While carrying a geophysical survey near the village to try to build a greater understanding of the important Pictish landscape of the area they found another extremely rare carved Pictish stone – one of only around 200 known,
Aberlemno is already well-known for its Pictish heritage due to its famous collection of unique carved symbol stones, the most famous of which is a cross-slab thought to depict scenes from a battle of vital importance to the creation of what would become Scotland - the Battle of Nechtansmere.
The team from Aberdeen University of hit upon the 1.7metre-long stone in a farmer’s field while conducting geophysics surveys early in 2020 in an effort to better understand the history of the existing stones as part of the Leverhulme Trust-funded Comparative Kingship project.
Subsequent Covid-19 lockdowns meant, however, and they had to wait for several months to verify their discovery.
Finding anomalies which looked like evidence of a settlement, they dub a small test pit to try and establish whether the remains of any buildings might be present but to their surprise, they came straight down on to the stone
The team think the stone dates to around the fifth or sixth century and, over the last few weeks, they have painstakingly excavated part of the settlement and removed it from its resting place - finding out more about the stone and its setting.
Professor Gordon Noble who leads the project said stumbling upon a stone as part of a dig is very unusual.
He said: “We’ve been leading Pictish research for the last decade but none of us have ever found a symbol stone before.
“There are only around 200 of these monuments known. They are occasionally dug up by farmers ploughing fields or during the course of road building but by the time we get to analyse them, much of what surrounds them has already been disturbed. To come across something like this while digging one small test pit is absolutely remarkable and none of us could quite believe our luck.”
The stone has now been moved to Graciela Ainsworth conservation lab in Edinburgh for detailed analysis.
Professor Noble continued: “The benefits of making a find in this way are that we can do much more detailed work in regard to the context. We can examine and date the layers underneath it and extract much more detailed information without losing vital evidence.”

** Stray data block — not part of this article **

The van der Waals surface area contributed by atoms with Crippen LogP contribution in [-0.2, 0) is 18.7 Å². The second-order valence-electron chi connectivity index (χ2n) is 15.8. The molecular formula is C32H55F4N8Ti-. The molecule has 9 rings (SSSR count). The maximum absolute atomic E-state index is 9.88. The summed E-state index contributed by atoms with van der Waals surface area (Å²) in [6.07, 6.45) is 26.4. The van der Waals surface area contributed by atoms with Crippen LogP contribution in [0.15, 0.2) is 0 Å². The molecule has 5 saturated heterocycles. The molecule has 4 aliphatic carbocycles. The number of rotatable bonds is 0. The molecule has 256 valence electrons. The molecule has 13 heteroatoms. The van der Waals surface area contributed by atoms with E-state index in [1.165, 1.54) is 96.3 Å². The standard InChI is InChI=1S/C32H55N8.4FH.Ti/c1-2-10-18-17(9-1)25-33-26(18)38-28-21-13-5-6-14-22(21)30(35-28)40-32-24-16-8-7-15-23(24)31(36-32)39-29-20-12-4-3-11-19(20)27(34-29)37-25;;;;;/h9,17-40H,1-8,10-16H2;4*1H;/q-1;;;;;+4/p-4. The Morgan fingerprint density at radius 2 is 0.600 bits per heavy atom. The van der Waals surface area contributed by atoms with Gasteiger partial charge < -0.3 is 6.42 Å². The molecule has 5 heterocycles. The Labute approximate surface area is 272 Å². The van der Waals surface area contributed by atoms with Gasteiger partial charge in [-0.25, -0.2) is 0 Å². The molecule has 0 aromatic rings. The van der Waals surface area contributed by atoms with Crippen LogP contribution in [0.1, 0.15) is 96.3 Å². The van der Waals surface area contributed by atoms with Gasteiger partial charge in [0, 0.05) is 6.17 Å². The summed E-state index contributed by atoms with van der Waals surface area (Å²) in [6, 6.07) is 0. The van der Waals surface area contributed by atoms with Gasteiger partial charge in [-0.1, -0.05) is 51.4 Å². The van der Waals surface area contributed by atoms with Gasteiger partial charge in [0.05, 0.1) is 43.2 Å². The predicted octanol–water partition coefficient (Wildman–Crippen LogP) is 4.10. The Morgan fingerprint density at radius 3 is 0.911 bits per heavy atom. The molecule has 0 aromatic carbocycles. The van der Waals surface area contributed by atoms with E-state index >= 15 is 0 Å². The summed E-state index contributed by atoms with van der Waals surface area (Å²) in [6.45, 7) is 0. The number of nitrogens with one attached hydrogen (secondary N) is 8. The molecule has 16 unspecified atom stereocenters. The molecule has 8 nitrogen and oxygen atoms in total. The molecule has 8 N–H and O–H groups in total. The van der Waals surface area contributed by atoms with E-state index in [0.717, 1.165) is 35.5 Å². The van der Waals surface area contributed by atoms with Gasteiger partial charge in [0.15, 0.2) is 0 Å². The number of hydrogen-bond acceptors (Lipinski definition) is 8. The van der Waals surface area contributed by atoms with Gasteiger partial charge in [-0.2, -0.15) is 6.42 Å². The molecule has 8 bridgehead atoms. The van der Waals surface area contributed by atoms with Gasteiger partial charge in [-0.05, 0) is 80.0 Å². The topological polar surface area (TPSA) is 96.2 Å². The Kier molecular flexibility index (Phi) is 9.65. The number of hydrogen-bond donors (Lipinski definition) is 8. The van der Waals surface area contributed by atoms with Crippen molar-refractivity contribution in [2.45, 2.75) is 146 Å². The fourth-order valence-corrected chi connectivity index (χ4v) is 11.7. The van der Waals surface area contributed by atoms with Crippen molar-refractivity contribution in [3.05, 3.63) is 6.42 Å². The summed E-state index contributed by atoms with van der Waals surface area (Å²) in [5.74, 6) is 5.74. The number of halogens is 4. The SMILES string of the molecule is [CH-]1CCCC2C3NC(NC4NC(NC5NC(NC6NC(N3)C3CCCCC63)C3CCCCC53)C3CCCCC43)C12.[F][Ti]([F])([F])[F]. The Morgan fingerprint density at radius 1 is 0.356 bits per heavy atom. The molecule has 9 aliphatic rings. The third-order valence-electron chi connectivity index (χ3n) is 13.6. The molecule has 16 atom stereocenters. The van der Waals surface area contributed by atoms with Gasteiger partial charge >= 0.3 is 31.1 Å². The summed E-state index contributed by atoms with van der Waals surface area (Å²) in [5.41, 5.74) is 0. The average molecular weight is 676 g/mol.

Research fellow Dr James O’Driscoll, who initially discovered the stone, describes the excitement.
He said: “We thought we’d just uncover a little bit more before we headed off for the day. We suddenly saw a symbol. There was lots of screaming. Then we found more symbols and there was more screaming and a little bit of crying!
“It’s a feeling that I’ll probably never have again on an archaeological site. It’s a find of that scale.”
Like the other stones at Aberlemno, the new discovery appears to be intricately carved with evidence of classic abstract Pictish symbols including triple ovals, a comb and mirror, a crescent and V rod and double discs. Unusually the stone appears to show different periods of carving with symbols overlying one another.
Professor Noble hopes that it could make a significant contribution to understanding the significance of Aberlemno to the Picts.
He added: “The stone was found built into the paving of a huge building from the 11th or 12th century. The paving included the Pictish stones and examples of Bronze Age rock art. Excitingly the 11th-12th century building appears to be built directly on top of settlement layers extending back to the Pictish period” he added.
“The cross-slab that stands in the nearby church at Aberlemno has long been thought to depict King Bridei Mac Bili’s defeat of the Anglo Saxon King Ecgfrith in 685, which halted the expansion of the Anglo-Saxon kingdoms to the north.
“The settlement of Dunnichen, from which the battle is thought to have taken its name, is just a few miles from Aberlemno. In recent years scholars have suggested another potential battle site in Strathspey, but the sheer number of Pictish stones from Aberlemno certainly suggests the Aberlemno environs was a hugely important landscape to the Picts.
“The discovery of this new Pictish symbol stone and evidence that this site was occupied over such a long period will offer new insights into this significant period in the history of Scotland as well as helping us to better understand how and why this part of Angus became a key Pictish landscape and latterly an integral part of the kingdoms of Alba and Scotland.”
The project has had help from Aberdeenshire Council Archaeology Service and the Pictish Arts Society to get the stone lifted and to the conservation lab, with radiocarbon dating funded by Historic Environment Scotland.
Bruce Mann, Aberdeenshire Council Archaeologist, said: “We have been providing a service to Angus Council for many years and I can say this is one of the most important discoveries made in the area in the last thirty years. To find prehistoric rock art re-used in the floor of this building would be exciting in its own right, but to have the Pictish symbol stone as well is just amazing.”
Researchers will now be working with the Pictish Arts Society to develop a fundraising campaign for the conservation and display of the stone.